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Spielberg saw its potential early: Now a new Hollywood generation is turning up in Amman.
Still, Jordan is a long way from creating a large film industry. In the region, Egypt and Lebanon are known as the media powerhouses. However, Jordan has quietly been making progress. Most notably, the Jordanian film "Captain Abu Raed" has gained international acclaim, winning a number of awards at film festivals around the world and putting Jordan on the map for many viewers.
While only a handful of foreign films shoot in Jordan every year, the industry has grown enough so that people like Diala Raie have felt comfortable quitting their day jobs to work full time on freelance film jobs. Just five years ago, Raie says it would have been impossible for her to make such a career change.
“At first, I was concerned about whether projects were coming to Jordan or not,” she says. “But now, I don’t have that much doubt,” she says, adding that she still suffers from the perennial freelancer concerns about unstable work. She also takes on odd jobs now and again to help cover her basic expenses in between productions.
As Jordanian officials continue to roll out the red carpet for film makers, it’s likely that people such as Raie may not have to worry so much anymore.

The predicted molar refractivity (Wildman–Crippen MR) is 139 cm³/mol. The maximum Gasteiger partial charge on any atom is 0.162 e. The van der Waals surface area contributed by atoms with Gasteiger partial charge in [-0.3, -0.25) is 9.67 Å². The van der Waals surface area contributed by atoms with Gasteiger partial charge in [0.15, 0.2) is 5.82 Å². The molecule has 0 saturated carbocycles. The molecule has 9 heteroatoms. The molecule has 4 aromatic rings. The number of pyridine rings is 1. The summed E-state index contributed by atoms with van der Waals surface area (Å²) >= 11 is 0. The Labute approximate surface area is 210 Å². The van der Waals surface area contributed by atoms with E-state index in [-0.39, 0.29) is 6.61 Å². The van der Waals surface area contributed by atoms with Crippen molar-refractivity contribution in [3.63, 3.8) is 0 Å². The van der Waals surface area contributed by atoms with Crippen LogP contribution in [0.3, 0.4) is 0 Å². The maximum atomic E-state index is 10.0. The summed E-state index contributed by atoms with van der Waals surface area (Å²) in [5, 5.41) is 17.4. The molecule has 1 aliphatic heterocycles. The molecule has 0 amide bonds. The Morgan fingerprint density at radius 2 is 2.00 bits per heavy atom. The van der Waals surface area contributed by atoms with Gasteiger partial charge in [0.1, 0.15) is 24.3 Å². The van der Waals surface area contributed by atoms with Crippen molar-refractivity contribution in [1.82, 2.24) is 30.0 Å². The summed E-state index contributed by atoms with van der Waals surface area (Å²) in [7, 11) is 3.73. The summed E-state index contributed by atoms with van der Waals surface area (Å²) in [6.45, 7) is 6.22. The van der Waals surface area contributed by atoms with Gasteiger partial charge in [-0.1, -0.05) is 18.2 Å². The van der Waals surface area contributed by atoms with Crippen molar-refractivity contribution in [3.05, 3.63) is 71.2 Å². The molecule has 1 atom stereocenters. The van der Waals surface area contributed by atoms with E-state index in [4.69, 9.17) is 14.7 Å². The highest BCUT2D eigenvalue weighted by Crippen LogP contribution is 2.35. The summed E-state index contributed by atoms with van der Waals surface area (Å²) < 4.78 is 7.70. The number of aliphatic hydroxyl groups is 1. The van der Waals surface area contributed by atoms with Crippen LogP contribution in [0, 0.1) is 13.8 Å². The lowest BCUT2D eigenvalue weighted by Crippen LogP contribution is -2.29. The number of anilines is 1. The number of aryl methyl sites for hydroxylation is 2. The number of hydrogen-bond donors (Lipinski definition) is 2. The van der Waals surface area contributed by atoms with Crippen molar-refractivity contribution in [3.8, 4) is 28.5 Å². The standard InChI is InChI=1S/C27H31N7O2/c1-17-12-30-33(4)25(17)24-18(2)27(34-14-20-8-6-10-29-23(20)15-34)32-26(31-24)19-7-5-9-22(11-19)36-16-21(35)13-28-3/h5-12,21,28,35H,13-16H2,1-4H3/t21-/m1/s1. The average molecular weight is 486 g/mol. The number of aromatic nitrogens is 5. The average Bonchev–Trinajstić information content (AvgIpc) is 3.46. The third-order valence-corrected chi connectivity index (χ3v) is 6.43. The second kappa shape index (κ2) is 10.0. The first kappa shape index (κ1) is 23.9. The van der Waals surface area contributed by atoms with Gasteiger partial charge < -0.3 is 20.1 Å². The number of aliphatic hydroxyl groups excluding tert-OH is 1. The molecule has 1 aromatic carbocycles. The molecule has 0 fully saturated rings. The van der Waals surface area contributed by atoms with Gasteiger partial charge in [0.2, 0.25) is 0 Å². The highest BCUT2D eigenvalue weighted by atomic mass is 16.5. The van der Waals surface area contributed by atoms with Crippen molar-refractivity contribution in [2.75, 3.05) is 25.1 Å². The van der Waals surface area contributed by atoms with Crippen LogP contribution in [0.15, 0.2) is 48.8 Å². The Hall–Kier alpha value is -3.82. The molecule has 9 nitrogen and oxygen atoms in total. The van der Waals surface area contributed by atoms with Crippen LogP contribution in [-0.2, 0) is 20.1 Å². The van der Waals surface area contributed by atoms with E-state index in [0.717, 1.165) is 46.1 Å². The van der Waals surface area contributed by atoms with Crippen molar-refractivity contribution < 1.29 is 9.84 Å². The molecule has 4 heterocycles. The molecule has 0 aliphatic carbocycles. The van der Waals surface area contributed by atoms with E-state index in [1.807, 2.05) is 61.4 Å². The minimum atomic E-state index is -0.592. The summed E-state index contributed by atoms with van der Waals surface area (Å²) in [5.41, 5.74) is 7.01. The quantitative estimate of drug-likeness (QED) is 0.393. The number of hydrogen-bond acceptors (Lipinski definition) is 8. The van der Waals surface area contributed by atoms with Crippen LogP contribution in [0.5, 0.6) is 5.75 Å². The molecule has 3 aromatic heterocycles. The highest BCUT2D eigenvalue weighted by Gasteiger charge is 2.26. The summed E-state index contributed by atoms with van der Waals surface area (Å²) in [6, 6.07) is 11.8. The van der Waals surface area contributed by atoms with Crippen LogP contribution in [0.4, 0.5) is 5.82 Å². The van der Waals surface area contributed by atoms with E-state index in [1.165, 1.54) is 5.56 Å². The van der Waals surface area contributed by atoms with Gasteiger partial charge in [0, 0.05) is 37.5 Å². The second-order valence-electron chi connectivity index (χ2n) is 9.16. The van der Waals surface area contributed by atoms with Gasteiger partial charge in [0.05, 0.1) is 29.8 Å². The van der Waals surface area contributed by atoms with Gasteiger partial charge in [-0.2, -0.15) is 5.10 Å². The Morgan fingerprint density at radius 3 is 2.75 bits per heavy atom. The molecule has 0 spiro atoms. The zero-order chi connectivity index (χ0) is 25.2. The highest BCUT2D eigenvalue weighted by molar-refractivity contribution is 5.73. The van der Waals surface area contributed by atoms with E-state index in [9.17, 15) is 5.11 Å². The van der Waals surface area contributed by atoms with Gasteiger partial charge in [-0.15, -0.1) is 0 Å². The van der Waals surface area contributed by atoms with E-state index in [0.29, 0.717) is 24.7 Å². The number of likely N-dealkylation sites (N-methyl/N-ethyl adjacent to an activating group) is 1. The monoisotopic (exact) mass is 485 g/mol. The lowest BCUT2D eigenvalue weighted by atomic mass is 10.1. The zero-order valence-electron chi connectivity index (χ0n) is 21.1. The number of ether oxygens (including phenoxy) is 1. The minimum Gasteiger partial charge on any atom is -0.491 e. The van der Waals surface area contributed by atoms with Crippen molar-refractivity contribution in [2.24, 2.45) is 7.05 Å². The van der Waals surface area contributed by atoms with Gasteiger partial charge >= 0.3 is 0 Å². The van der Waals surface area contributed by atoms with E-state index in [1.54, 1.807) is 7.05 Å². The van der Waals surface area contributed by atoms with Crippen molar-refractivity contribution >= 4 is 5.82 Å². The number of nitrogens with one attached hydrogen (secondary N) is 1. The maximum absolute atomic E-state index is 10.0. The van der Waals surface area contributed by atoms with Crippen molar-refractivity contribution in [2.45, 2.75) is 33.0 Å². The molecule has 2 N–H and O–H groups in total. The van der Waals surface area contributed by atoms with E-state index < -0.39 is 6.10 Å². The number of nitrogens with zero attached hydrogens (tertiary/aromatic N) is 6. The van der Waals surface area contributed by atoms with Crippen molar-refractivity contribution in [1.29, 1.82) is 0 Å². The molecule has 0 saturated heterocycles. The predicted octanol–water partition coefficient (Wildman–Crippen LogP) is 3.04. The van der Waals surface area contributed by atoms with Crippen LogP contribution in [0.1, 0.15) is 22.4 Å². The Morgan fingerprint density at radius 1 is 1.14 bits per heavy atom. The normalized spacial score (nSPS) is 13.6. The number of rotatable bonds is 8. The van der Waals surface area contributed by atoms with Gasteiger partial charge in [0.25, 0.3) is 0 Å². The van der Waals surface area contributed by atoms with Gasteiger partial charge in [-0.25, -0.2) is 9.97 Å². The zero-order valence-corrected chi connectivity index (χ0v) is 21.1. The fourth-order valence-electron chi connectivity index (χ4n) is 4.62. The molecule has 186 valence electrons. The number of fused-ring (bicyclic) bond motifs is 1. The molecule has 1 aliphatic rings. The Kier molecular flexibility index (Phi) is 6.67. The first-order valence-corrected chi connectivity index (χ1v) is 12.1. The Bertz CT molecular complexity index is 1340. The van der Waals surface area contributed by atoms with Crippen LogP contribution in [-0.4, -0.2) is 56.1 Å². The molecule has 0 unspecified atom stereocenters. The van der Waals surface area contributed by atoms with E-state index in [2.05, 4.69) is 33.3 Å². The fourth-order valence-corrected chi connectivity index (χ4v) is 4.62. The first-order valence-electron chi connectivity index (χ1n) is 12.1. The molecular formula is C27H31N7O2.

This summer, "Fair Game," the story of former CIA agent Valerie Plame who was outed by the Bush administration, was one of the biggest films shot in Jordan.
Anadil Hossain, a producer for "Fair Game" who worked on films in 12 different countries this year alone, now describes herself as a Jordan “convert.” While filming overseas often presents a number of bureaucratic issues and requires greasing a number of palms, she says this was never an issue in Jordan.
“We did all kinds of crazy stuff that most other Arab nations wouldn’t even let you do,” Hossain said.
Among other things, the Jordanian government allowed them to have a Black Hawk helicopter flying low over a residential area in the middle of the day and turn sections of the road leading to the Dead Sea into an Iranian checkpoint, complete with pictures of Iran's Ayatollah Khomeini. “Politically they don’t object to you doing things like that because they value that it’s art and in the pursuit of art it’s make believe,” Hossain said